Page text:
Each year in the United States, an estimated 4,500 new patients are diagnosed with AL amyloidosis, a life-threatening blood cell disorder that occurs when blood plasma cells in the bone marrow produce amyloid deposits, which build up in vital organs and eventually cause organ deterioration. The disease can affect different organs in different people, but the most frequently affected organs are the heart, kidneys, liver, spleen, gastrointestinal tract and nervous system. Further complicating treatment for the disease, almost one-third of patients with AL amyloidosis will visit five or more physicians before being diagnosed, and nearly three-quarters are diagnosed over a year after initial symptoms occur. This can lead to a poor prognosis due to the delay in diagnosis of AL amyloidosis, which frequently presents with non-specific symptoms that can mimic other, more common conditions. As many as 30 percent of patients with AL amyloidosis die within the first year after diagnosis.
To that end, Johnson & Johnson Innovation together with Janssen Global Services invites innovators to submit ideas aimed at optimizing AL amyloidosis disease detection and early diagnosis in the Improving DEtection of AL Amyloidosis (IDEA) QuickFire Challenge. Multiple awardees with the best products, technologies, or methodologies will receive grant funding in increments up to $250,000, $150,000, and $50,000, access to the Johnson & Johnson Innovation – JLABS ecosystem, and mentorship* from experts at the Johnson & Johnson Family of Companies.
In AL amyloidosis, plasma cells in the bone marrow produce abnormal light chains that form amyloid deposits, which build up in vital organs and eventually cause organ deterioration. AL amyloidosis can affect different organs in different people, but the most frequently affected organs are the heart, kidneys, liver, spleen, GI tract and nervous system.
Still a rare condition, diagnosis of AL amyloidosis can be delayed and symptoms may be non-specific, resulting in misdiagnosis.
Knowledge and expertise in how to measure and assess symptoms commonly seen in this population can be critical for timely diagnosis, as well as improving access to diagnostic tools and innovating the application of AI and EMR-based interventions to improve detection.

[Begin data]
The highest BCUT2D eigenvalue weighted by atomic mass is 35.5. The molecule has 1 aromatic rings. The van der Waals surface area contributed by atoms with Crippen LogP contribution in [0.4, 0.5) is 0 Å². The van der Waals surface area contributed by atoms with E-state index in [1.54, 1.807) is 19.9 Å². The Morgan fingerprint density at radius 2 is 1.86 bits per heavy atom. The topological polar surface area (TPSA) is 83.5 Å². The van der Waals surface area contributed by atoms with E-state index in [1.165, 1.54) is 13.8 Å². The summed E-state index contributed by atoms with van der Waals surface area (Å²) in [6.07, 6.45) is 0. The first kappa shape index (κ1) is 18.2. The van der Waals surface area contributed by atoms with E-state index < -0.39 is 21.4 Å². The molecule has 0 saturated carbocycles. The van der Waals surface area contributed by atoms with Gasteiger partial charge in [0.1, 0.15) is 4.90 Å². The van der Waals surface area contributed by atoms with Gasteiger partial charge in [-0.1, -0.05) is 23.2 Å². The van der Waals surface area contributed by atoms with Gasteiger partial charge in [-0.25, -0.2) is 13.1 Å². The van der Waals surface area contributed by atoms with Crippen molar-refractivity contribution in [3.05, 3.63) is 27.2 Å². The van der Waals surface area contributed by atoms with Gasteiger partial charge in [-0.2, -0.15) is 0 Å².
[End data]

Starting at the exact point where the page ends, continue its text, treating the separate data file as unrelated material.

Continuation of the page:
At Johnson & Johnson Innovation, we believe a good idea can come from anywhere, and it’s our goal to find new and innovative technologies that aim to provide potential solutions to patients from around the world. Working together, we can spark the next great idea that could change the trajectory of health.
We’re interested in products, technologies, or methodologies, which may be translational or clinical in nature.
We encourage applications from visionaries – including entrepreneurs/startups, hematologists, cardiologists, radiologists, and nephrologists familiar with AL amyloidosis, basic science researchers, and patient advocates – working on potentially ground-breaking ideas or technologies in AL amyloidosis that aim to:
- Increase awareness of disease symptoms and improve recognition of disease among HCPs
- Improve identification/testing of patients
- Develop blood test/biomarkers for AL amyloidosis
- Develop nuclear medicine imaging with amyloid-specific tracers
- Create AI-based screening tools
- Facilitate EMR-based research
- Produce Epidemiology studies
- Multiple grants in increments up to $250,000, $150,000, and $50,000
- Access to the Johnson & Johnson Innovation – JLABS ecosystem
- Mentorship from experts of the Johnson & Johnson Family of Companies